If we've learned anything from the first two days of the annual Times Free Press Best of Preps basketball tournament, it's this: Hang on for what should be a wild season of hoops.
The first month of the high school basketball season is more or less a preseason for most teams, a time for coaches to set their rotations before the new year brings with it a slate of district games that determine which teams have legit shots at advancing to their respective state tournaments.
The three-day format of the Best of Preps is set up not only to spotlight top area talent for fans but also to help coaches prepare their teams for the rigors of playing on consecutive days, as they will once the postseason tournaments begin.
Several of the boys' and girls' teams competing in the Best of Preps tournament look poised to become state tournament contenders, which would be a welcome upswing from recent seasons when the area prep basketball scene consisted of a couple of teams separating themselves from the pack.
It's no secret that Chattanooga teams have struggled to contend with the rest of the state, but as is the case with all school sports, the cycle is due for a positive swing for local teams.
McCallie narrowly lost in the Division II state championship game last season and has an abundance of returning experience mixed with new talent to be considered a top contender again. Led by Cordell James, Terrance O'Donohue and C.J. Reese, the Blue Tornado have a nice mixture of ball-handlers and solid post play, as well as a coach, Dan Wadley, who knows how to win at the state tournament.
Not only has Wadley led McCallie to the tournament each of the last two years, but his Tennessee Temple teams were regular contenders in Class A and won two state championships.
One of the biggest threats for McCallie this season will be rival Baylor, which has arguably the city's top player in junior Reggie Upshaw and a solid all-around player in Leo Born. The 6-foot-6 Upshaw averages a double-double and continued to develop a fan following at the Best of Preps, starting the tournament by nailing four straight 3-pointers.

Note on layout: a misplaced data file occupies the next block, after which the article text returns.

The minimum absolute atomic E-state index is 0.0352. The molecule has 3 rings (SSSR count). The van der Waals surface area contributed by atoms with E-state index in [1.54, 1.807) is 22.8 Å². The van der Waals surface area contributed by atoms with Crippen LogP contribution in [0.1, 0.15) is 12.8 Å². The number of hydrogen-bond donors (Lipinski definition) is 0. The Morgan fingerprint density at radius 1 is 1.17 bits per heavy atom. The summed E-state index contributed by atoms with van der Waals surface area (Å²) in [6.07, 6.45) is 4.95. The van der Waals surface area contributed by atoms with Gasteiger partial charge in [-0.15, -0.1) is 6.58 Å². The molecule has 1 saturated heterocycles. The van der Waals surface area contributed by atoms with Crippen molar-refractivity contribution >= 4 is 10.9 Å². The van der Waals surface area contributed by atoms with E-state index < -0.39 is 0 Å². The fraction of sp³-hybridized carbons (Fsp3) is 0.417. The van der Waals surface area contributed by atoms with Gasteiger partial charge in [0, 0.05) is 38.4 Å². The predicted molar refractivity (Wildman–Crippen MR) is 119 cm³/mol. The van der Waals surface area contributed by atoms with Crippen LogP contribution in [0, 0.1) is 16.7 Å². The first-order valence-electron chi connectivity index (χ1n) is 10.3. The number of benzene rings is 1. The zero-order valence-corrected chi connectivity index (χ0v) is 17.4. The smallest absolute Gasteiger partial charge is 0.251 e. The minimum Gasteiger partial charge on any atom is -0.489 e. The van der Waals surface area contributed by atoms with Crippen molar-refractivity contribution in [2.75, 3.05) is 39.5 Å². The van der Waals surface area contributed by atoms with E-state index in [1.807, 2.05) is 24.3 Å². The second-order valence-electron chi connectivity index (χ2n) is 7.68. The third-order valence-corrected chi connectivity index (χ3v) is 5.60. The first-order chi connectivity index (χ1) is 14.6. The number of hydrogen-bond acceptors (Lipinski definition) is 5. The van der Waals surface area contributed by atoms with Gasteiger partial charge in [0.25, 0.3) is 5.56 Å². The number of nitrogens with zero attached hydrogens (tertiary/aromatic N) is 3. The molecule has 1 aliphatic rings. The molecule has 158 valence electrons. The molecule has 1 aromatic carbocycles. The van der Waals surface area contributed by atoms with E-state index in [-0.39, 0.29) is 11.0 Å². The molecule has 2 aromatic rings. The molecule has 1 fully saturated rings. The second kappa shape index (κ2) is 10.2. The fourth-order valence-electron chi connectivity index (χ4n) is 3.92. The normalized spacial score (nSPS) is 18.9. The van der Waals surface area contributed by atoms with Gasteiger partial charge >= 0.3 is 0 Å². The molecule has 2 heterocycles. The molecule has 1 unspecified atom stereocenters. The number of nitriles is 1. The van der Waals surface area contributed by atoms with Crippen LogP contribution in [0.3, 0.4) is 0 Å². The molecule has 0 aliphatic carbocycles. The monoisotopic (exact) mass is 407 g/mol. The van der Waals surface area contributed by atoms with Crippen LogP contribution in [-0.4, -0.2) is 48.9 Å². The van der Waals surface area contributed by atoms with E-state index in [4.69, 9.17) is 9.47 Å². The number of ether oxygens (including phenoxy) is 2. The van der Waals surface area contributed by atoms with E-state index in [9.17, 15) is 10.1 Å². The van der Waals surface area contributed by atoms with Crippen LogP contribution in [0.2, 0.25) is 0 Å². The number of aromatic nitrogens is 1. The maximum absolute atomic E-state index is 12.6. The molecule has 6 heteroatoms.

Veteran Austin Clark, who would get my vote for the best coach in the city regardless of sport, always develops his teams to hustle, play defense and rebound, and now he has the type talent to take those fundamentals and contend with any opponent.
Among the public schools, while Tyner may not have the college prospects it has produced in years past, coach Gerald Harris always puts a team on the floor that makes teams work for every basket, and the Rams have found ways to win their first nine games. The confidence built from the undefeated start should help carry Tyner through a tough district schedule that includes another state-tournament contender in Howard.
Even some of the teams that were sent to the losers bracket after the first round of the tournament should make deep postseason pushes. With D.J. Bowles triggering Cleveland's offense, the Blue Raiders are dangerous, and there may not be a more athletic team in the entire area than Ooltewah. At the very least, the Owls are arguably the most fun team to watch, with every trip down the floor a chance at a highlight dunk or a long 3-pointer.
Much like Baylor and McCallie expect to battle throughout the year, Baylor's girls and GPS look poised to face off several times this season for not only bragging rights as the best team in the city but also for a potential Division II state title.
The defending D-II champion Bruisers can win with an up-tempo style or are perfectly content to physically pound opponents in the half-court game. Baylor, with three seniors and two juniors in the starting lineup, is one of the few teams on GPS's schedule that won't be intimidated by the list of future college players wearing blue and white.